Jury Prize for Best Feature Film, Woodstock Film Festival 2011
Best New American Film, Seattle International Film Festival 2011
Nominated for Grand Jury Prize, Sundance Film Festival 2011
(Note: Strictly speaking, Tiger Eyes isn’t a “Native American film” in the same sense as the others listed here, as its protagonist, screenwriters and director were all non-Native. But we include it in this list because of the critically-lauded performance by Tatanka Means, which was found award-worthy by Native film festivals.)
Forced by her grieving mother to move from her home in Atlantic City to the strange “atom bomb” town of Los Alamos, New Mexico, Davey (Willa Holland) no longer knows who to be or how to fit in. Everything that once mattered—the friends, reputations, parties and expectations that fuel high school days—suddenly seems insignificant and Davey is certain no one has the first clue about the turmoil she is going through. But when she meets Wolf (Tatanka Means), a mysterious Native American climber exploring the surrounding canyons, she feels he is able to see right into her most wild and secret emotions. Their intense relationship brings Davey back from the edge as she finds the courage to embark on the first great adventure of her life.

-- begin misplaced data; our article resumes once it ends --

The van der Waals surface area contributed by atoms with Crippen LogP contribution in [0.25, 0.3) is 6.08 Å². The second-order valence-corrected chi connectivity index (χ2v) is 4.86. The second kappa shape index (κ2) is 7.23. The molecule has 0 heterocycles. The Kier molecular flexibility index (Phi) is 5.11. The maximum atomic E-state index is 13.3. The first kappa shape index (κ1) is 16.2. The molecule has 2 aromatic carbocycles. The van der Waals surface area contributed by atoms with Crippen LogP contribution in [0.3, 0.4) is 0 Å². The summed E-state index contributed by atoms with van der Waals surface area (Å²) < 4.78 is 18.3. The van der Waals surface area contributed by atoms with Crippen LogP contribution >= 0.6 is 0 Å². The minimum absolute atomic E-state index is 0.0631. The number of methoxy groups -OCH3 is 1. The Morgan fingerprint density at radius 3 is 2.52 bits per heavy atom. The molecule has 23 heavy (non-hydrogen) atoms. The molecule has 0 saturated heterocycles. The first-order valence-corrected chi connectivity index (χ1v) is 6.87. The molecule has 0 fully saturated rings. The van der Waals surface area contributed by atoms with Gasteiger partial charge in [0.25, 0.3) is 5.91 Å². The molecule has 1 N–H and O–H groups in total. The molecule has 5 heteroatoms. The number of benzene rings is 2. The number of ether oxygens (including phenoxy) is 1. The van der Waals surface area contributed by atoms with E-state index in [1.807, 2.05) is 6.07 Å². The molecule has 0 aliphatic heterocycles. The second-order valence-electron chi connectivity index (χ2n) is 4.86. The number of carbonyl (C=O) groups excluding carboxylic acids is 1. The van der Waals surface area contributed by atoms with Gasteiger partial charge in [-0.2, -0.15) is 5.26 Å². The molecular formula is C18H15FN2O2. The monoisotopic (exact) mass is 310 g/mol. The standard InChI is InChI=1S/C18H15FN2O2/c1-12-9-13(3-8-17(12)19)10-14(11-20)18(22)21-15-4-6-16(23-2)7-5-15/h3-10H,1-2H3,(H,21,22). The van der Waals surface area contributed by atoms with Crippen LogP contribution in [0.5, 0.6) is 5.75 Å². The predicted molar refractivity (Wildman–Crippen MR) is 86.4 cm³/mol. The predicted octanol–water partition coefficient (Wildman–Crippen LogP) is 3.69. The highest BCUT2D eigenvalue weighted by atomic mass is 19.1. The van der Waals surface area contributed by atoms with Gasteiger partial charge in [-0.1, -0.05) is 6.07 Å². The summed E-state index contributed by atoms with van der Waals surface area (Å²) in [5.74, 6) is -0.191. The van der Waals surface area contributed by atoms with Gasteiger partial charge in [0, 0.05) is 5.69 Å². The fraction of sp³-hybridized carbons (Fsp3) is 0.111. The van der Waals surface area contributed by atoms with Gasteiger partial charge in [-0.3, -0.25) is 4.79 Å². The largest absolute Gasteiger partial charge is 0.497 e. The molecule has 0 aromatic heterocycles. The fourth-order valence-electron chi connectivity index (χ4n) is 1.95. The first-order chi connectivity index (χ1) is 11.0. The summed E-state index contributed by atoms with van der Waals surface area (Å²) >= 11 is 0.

Awards for Tiger Eyes:
Best Actor: Tatanka Means, American Indian Film Festival 2012
Best Picture, Red Nation Film Festival 2012
Outstanding Actor in the Leading Role: Tatanka Means, Red Nation Film Festival 2012
Best Director: Lawrence Blume, Red Nation Film Festival 2012
This story was originally published November 28, 2014.
Have another Native film you’d like us to share? reach out to Vincent Schilling, ICMN’s Arts and Entertainment editor on Twitter at @VinceSchilling.